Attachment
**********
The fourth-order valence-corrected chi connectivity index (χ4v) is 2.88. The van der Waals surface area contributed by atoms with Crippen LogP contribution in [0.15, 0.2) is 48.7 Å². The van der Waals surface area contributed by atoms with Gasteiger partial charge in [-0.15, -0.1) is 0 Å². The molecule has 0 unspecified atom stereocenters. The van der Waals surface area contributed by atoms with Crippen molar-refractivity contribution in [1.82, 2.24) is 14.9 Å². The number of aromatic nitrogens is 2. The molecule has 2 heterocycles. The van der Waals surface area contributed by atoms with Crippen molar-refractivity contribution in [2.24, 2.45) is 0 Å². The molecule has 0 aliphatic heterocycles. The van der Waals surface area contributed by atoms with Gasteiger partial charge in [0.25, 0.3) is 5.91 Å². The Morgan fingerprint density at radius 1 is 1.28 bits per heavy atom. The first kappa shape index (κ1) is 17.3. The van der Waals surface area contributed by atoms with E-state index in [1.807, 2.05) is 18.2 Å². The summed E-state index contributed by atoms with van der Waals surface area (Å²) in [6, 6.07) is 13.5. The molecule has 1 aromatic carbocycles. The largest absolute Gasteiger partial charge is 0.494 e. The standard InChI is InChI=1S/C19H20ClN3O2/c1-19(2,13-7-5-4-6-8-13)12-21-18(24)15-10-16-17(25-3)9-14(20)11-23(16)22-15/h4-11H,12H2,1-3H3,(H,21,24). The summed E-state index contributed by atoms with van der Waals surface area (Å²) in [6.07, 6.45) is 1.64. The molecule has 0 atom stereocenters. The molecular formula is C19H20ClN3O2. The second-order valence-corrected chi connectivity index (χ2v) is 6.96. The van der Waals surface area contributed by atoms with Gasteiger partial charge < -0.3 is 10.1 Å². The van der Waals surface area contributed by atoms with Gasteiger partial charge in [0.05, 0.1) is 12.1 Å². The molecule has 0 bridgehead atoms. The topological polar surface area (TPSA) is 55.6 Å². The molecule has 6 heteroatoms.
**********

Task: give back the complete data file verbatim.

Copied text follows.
The fourth-order valence-corrected chi connectivity index (χ4v) is 2.88. The van der Waals surface area contributed by atoms with Crippen LogP contribution in [0.15, 0.2) is 48.7 Å². The van der Waals surface area contributed by atoms with Gasteiger partial charge in [-0.15, -0.1) is 0 Å². The molecule has 0 unspecified atom stereocenters. The van der Waals surface area contributed by atoms with Crippen molar-refractivity contribution in [1.82, 2.24) is 14.9 Å². The number of aromatic nitrogens is 2. The molecule has 2 heterocycles. The van der Waals surface area contributed by atoms with Crippen molar-refractivity contribution in [2.24, 2.45) is 0 Å². The molecule has 0 aliphatic heterocycles. The van der Waals surface area contributed by atoms with Gasteiger partial charge in [0.25, 0.3) is 5.91 Å². The Morgan fingerprint density at radius 1 is 1.28 bits per heavy atom. The first kappa shape index (κ1) is 17.3. The van der Waals surface area contributed by atoms with E-state index in [1.807, 2.05) is 18.2 Å². The summed E-state index contributed by atoms with van der Waals surface area (Å²) in [6, 6.07) is 13.5. The molecule has 1 aromatic carbocycles. The largest absolute Gasteiger partial charge is 0.494 e. The standard InChI is InChI=1S/C19H20ClN3O2/c1-19(2,13-7-5-4-6-8-13)12-21-18(24)15-10-16-17(25-3)9-14(20)11-23(16)22-15/h4-11H,12H2,1-3H3,(H,21,24). The summed E-state index contributed by atoms with van der Waals surface area (Å²) in [6.07, 6.45) is 1.64. The molecule has 0 atom stereocenters. The molecular formula is C19H20ClN3O2. The second-order valence-corrected chi connectivity index (χ2v) is 6.96. The van der Waals surface area contributed by atoms with Gasteiger partial charge < -0.3 is 10.1 Å². The van der Waals surface area contributed by atoms with Gasteiger partial charge in [0.05, 0.1) is 12.1 Å². The molecule has 0 bridgehead atoms. The topological polar surface area (TPSA) is 55.6 Å². The molecule has 6 heteroatoms.